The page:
It’s 1a.m on a Friday night. Almost everyone of my friends is out on the town having the time of their life while I’m back home, in the confines of my room with the lights on, but not doing anything in particular. Just lying on my bed face up. I notice the light is slightly flickering. So great, I will need to replace my bulb. (Yes I can change a bulb). I’m out of new books to read. So much so that I’ve been tempted to re-read one of the many piled on my dresser, a personal favorite and birthday gift from a good friend: bless you Raymond. So I grab it and choose to remind myself of my monumental quotes therein that I neatly highlighted, one of many habits I picked from daddy. Even before I read each line though, I know how it ends so this is not working. So I move on to Shakespeare’s “The Sonnets” instead which I occasionally pull out to muse. However today, none of these sonnets makes sense to me. At all. So it dawns on me. I have this unsettling thought about life, again.
That constant self-imposed pressure to do everything right. The terrifying thought of the possibility to JUST go through life, the fear of being an ordinary human being. I have for a long time convinced myself that it comes with first born territory, which it really to a great extent does. Being ( you thought I was going for “Being Edna” didn’t you? Haha) the lucky, sometimes not-so-lucky child that came first, I’ve always felt the responsibility weighing heavily on me in whatever i did and I’ve come to live with and both mentally and physically accept this huge responsibility. Tonight however, I’m vividly contemplating all the things I’ve done wrong, all the times I’ve betrayed my principles and gone against the very things I believe in and stand for. Pressure. Disappointment. More pressure.
See unlike the people that have tough childhood stories, those “didn’t have a mother or father figure” stories, the ones that literally raised themselves, I realize I don’t have an excuse. Not like life listens to anybody’s excuses anyway, but in their hearts of hearts, when they fail, or should they screw up at a certain point in life, they, backed by society can pardon themselves with thoughts like, “well if I was provided the same opportunities growing up” or maybe “If I had been raised in the same environment and given the same attention, taught how to go about things, I’d have done this life “thing” better…” I on the other hand, fortunately or unfortunately whichever way you look at it, don’t have the luxury of any of those excuses. I have no other choice but to do this one life right. Pressure.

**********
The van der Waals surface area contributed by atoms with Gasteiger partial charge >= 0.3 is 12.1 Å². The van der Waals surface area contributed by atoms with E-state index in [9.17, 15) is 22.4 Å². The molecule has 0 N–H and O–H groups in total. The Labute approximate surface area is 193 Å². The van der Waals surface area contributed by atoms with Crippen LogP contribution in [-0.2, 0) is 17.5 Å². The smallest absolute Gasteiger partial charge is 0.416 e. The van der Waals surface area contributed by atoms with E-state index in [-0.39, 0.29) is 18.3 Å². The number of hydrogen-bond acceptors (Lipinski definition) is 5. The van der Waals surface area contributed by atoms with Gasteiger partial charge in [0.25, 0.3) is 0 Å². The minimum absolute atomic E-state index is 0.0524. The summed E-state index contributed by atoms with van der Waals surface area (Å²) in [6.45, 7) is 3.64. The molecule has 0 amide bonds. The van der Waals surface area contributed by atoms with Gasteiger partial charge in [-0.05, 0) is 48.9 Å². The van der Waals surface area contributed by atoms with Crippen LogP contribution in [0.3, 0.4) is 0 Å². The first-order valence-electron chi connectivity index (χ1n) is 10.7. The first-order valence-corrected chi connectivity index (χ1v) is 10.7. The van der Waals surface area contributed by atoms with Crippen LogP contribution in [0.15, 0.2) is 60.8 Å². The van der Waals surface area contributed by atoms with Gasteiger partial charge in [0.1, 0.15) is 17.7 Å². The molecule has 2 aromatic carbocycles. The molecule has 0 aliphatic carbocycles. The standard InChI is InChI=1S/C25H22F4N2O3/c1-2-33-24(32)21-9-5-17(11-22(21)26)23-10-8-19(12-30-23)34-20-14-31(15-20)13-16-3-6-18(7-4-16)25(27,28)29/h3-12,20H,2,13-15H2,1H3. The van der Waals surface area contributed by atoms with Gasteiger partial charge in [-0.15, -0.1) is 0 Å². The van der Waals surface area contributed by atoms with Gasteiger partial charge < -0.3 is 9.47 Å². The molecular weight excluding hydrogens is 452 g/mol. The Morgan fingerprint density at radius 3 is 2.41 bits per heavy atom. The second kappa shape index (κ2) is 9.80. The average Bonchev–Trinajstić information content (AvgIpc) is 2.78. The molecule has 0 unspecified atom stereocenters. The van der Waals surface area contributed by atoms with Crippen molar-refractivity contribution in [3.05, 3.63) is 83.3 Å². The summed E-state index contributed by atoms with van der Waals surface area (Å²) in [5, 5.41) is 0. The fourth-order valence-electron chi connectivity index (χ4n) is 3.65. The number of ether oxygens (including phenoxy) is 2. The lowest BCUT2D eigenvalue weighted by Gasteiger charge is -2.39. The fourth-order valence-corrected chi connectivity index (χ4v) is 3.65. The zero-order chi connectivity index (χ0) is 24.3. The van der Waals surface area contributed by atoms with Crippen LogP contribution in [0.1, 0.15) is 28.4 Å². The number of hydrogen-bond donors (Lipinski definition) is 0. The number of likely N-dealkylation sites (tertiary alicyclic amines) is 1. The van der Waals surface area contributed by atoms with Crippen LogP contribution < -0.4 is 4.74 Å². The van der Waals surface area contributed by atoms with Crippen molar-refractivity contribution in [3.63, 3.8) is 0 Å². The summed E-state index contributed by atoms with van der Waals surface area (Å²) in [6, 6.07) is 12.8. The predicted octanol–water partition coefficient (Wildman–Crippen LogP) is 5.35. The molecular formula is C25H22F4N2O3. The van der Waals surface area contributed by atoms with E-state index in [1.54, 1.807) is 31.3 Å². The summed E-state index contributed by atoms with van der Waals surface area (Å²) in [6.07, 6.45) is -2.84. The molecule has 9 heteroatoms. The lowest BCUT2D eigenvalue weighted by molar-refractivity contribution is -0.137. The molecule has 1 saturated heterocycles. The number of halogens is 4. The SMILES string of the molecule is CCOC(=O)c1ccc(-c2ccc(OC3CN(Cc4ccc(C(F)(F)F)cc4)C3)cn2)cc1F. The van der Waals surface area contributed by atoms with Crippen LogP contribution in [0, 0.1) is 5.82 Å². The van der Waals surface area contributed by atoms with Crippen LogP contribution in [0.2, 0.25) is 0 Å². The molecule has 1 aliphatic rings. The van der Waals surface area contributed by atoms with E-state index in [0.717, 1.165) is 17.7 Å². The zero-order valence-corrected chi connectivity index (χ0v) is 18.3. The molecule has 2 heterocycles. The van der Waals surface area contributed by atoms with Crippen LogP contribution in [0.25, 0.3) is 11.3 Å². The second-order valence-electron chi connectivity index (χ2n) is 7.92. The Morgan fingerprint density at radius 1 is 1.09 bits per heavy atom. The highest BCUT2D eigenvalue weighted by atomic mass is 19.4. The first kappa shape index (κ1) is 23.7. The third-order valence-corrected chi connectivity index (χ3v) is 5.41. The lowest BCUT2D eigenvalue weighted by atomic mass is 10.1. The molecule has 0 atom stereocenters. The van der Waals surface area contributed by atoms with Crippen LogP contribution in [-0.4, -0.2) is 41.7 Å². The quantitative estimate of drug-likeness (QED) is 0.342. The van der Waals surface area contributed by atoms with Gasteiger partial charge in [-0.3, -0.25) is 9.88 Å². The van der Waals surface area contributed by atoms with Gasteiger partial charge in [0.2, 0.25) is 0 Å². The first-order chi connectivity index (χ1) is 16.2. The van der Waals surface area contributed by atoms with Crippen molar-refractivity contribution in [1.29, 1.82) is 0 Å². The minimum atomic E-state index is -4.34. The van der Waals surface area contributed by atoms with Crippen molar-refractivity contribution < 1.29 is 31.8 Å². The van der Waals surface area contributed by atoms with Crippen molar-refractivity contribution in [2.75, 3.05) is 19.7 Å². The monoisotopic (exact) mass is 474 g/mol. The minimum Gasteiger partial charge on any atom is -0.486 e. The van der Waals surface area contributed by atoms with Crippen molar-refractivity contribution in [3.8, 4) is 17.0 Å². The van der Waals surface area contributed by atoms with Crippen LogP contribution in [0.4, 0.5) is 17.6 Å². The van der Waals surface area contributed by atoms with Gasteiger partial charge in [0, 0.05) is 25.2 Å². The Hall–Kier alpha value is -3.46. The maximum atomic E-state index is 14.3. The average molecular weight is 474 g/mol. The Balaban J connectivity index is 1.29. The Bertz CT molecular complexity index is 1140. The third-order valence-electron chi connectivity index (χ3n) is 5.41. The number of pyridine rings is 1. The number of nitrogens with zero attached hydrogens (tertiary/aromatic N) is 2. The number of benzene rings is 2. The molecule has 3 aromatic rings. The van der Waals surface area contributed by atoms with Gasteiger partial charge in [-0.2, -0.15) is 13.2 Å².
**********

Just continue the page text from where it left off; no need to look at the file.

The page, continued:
No, I’m not seeking sympathy, neither am being a spoilt little ungrateful brat. I count my blessings everyday, I am entirely grateful for how I was raised, the opportunities, love and attention I was accorded. However this particular blessing that i’m completely aware of has also become a part of my adult life nightmare. This is the reason why several nights I might stay up two hours later than my usual midnight schedule. I’ve become extremely critical of every action I take, every choice I make, every person I choose to associate with. I’ve slowly but steadily, with increasing momentum and hostility, become my own critic. Every damn time there’s a voice in my head, one that I personally entertain, saying, you cannot fail, you cannot mess up, you cannot be a bad example, you cannot be defeated, you cannot be fooled or manipulated, you cannot have non-constructive company, you cannot be mediocre, you cannot fall short of your full potential. I’m mentally exhausted and I’m going to do something about it. Why I’ve chosen to share this, I don’t know. Maybe i’m over the days when i’d write about life and stash the notebook far away from anyone’s reach then keep wondering what would have happened if I’d let even a handful of people read. Or whether there might be others going through the same experiences.
Tonight I want to end this ridiculousness, I want to enter my bed every night and not worry about what the future holds. I want to still be very aware that every one of my action’s outcome will affect either the present or the future, but not obsess about what to do and what to not do. I want to implement a quote I like, “Let go and let God.” I want to allow myself to make mistakes and not beat myself up about it after because mistakes are part of life. I want to always remember that perfection is impossible. I want, once in a while, to do things I want to do without cross checking in my head how everyone else will be affected. I want to say exactly how I feel at all times, even when it may not suit me, without putting a disclaimer at the end. I want to forgive myself when I make bad judgement of who I let into my life and know that it happens to everyone else too. I want to always remember that at the end of the day, i am just human: and this, is my resolve.